Saturday, April 10, 2010

Illinois Lawmakers - What Are They Doing?

Our Illinois lawmakers recently passed a bill in less than 12 hours reducing Illinois teachers' pensions (by the way, teachers in Illinois don't get social security in addition to their Teachers' Retirement Pension) and extending the age of retirement.

Our Illinois lawmakers on the other hand can retire at age 55 with as little as eight years of service. They contribute 11.5 percent of their salaries. The longer our state senators and representatives serve, the greater the percentage of their final salary is tacked onto their pensions (according to the Springfield Journal):

* They get 3 percent of their salary for each of the first four years they’re in office.

* They get 3.5 percent of their salary for each of the next two years in office.

* They get 4 percent of their salary for each of their next two years.

* They get 4.5 percent of their final salary for each of their next four years.

* They get 5 percent of their final salary for every year above 12 years.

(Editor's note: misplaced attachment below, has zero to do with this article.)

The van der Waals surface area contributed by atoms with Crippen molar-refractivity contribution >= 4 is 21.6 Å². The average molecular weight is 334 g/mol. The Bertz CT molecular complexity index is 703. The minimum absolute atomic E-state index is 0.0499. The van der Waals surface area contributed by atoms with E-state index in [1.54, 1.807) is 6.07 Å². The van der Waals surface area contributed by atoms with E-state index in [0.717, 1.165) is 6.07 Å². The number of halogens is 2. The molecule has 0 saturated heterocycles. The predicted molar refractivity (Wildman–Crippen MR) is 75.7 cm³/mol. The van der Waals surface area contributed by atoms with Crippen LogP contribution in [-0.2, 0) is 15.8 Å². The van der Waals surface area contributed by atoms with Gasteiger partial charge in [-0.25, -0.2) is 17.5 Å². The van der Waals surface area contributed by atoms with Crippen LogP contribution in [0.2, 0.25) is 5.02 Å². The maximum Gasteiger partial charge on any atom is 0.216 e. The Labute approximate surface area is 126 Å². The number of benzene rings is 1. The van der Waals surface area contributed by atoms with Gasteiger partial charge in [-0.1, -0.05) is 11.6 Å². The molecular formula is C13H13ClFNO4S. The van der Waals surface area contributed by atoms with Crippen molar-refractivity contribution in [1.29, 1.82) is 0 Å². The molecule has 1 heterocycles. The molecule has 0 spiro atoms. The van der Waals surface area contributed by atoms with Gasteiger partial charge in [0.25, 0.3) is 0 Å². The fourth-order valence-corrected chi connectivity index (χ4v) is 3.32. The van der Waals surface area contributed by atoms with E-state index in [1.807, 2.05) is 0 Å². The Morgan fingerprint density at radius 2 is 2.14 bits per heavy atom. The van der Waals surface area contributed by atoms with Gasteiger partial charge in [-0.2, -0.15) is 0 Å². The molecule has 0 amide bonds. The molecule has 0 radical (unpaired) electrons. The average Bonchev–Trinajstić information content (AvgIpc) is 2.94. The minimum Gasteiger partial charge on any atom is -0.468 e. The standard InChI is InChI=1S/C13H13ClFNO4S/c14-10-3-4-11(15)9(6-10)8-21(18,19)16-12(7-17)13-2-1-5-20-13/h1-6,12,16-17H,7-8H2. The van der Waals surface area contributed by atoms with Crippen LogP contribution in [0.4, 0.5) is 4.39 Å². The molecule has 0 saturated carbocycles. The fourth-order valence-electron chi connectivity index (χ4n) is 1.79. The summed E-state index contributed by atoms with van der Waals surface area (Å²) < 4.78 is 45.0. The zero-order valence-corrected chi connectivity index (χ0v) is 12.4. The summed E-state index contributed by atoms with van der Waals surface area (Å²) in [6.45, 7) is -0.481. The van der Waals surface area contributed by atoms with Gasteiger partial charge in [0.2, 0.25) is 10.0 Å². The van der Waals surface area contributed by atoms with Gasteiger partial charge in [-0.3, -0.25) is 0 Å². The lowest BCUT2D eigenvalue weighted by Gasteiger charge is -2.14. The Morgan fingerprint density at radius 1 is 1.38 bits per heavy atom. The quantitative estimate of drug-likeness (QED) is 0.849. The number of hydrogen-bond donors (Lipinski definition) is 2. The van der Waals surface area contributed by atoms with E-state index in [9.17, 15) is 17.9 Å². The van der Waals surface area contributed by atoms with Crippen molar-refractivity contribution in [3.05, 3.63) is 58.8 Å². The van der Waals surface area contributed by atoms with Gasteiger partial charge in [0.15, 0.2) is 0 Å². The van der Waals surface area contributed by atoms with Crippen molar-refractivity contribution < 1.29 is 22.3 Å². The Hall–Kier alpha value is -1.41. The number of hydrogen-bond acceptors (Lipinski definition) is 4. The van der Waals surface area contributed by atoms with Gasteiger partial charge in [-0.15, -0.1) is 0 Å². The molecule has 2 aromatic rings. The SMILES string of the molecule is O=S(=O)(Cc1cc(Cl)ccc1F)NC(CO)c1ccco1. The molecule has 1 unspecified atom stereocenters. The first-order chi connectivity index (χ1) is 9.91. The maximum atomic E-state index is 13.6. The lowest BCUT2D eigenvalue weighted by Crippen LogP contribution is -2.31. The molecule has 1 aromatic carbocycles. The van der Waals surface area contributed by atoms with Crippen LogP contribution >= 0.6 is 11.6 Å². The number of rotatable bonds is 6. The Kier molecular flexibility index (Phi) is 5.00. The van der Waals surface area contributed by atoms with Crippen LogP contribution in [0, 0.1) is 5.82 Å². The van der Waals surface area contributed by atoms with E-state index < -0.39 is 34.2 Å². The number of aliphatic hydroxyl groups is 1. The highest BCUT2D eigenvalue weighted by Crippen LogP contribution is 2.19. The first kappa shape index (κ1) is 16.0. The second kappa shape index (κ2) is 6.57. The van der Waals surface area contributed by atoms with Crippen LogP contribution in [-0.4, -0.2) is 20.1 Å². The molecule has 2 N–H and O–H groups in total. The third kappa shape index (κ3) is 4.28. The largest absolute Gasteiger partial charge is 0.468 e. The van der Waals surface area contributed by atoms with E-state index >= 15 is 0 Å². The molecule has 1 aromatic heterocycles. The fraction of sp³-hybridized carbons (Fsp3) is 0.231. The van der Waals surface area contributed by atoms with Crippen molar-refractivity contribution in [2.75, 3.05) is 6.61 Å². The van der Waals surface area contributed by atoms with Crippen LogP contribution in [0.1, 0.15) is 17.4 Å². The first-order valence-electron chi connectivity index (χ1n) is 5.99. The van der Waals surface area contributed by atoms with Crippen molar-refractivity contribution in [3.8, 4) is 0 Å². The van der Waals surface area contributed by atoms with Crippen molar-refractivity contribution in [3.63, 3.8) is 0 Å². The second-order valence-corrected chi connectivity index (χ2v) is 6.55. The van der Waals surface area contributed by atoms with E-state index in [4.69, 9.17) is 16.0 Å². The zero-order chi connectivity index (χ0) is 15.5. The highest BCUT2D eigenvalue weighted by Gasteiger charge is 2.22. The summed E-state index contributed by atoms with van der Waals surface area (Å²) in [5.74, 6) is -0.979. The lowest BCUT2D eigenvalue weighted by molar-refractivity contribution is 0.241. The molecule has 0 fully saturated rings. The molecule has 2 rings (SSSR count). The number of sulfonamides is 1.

That means a legislator could have worked for only 12 years and be entitled to retire at nearly half his or her salary. It would take only 20 years of service to reach the maximum 85 percent pension. A state worker (teacher) would have to work 34 years to reach their maximum pension of 75 percent.

One voter asserts that, "the state has not put into the pension fund since Thompson and further claims that Blago even took $2 billion out of the fund for other 'projects.' Now these Illinois lawmakers whine the fund is hurting. As if they don't know why. The workers will suffer for the legislators greed. It's a lot like a rapist blaming the victim."

In 2007 (3 years ago) Illinois lawmakers earned $57,619.00/year plus $125/per session day.